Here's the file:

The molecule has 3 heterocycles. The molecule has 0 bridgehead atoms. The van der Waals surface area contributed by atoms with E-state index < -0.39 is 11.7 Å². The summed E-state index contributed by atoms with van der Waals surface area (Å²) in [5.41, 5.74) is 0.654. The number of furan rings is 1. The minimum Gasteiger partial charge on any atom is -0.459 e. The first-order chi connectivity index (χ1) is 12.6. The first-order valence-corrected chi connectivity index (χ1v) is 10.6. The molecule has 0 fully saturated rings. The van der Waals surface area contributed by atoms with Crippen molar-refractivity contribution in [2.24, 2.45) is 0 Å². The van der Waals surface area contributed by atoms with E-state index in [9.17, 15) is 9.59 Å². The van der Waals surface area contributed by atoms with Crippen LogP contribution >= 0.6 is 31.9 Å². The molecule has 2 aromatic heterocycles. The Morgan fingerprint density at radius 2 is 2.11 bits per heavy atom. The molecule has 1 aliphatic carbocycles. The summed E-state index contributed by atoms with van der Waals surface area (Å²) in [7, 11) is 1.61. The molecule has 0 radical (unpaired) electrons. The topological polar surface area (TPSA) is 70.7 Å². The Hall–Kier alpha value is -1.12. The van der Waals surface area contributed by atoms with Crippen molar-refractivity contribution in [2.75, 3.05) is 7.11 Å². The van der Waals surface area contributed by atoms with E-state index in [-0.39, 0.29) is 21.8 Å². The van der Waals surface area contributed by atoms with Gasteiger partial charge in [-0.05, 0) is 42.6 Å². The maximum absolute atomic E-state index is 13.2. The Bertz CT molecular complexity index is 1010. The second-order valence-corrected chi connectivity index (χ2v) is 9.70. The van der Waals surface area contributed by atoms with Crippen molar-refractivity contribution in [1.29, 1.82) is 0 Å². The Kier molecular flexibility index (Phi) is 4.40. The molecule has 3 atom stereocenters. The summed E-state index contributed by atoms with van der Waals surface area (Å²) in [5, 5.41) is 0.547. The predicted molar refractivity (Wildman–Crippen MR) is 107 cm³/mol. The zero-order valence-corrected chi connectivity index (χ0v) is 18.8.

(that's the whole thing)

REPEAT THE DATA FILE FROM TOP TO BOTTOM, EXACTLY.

The molecule has 3 heterocycles. The molecule has 0 bridgehead atoms. The van der Waals surface area contributed by atoms with E-state index < -0.39 is 11.7 Å². The summed E-state index contributed by atoms with van der Waals surface area (Å²) in [5.41, 5.74) is 0.654. The number of furan rings is 1. The minimum Gasteiger partial charge on any atom is -0.459 e. The first-order chi connectivity index (χ1) is 12.6. The first-order valence-corrected chi connectivity index (χ1v) is 10.6. The molecule has 0 fully saturated rings. The van der Waals surface area contributed by atoms with Crippen molar-refractivity contribution in [2.24, 2.45) is 0 Å². The van der Waals surface area contributed by atoms with E-state index in [9.17, 15) is 9.59 Å². The van der Waals surface area contributed by atoms with Crippen LogP contribution >= 0.6 is 31.9 Å². The molecule has 2 aromatic heterocycles. The Morgan fingerprint density at radius 2 is 2.11 bits per heavy atom. The molecule has 1 aliphatic carbocycles. The summed E-state index contributed by atoms with van der Waals surface area (Å²) in [7, 11) is 1.61. The molecule has 0 radical (unpaired) electrons. The topological polar surface area (TPSA) is 70.7 Å². The Hall–Kier alpha value is -1.12. The van der Waals surface area contributed by atoms with Crippen molar-refractivity contribution in [2.75, 3.05) is 7.11 Å². The van der Waals surface area contributed by atoms with E-state index in [-0.39, 0.29) is 21.8 Å². The van der Waals surface area contributed by atoms with Gasteiger partial charge in [-0.05, 0) is 42.6 Å². The maximum absolute atomic E-state index is 13.2. The Bertz CT molecular complexity index is 1010. The second-order valence-corrected chi connectivity index (χ2v) is 9.70. The van der Waals surface area contributed by atoms with Crippen molar-refractivity contribution in [1.29, 1.82) is 0 Å². The Kier molecular flexibility index (Phi) is 4.40. The molecule has 3 atom stereocenters. The summed E-state index contributed by atoms with van der Waals surface area (Å²) in [5, 5.41) is 0.547. The predicted molar refractivity (Wildman–Crippen MR) is 107 cm³/mol. The zero-order valence-corrected chi connectivity index (χ0v) is 18.8.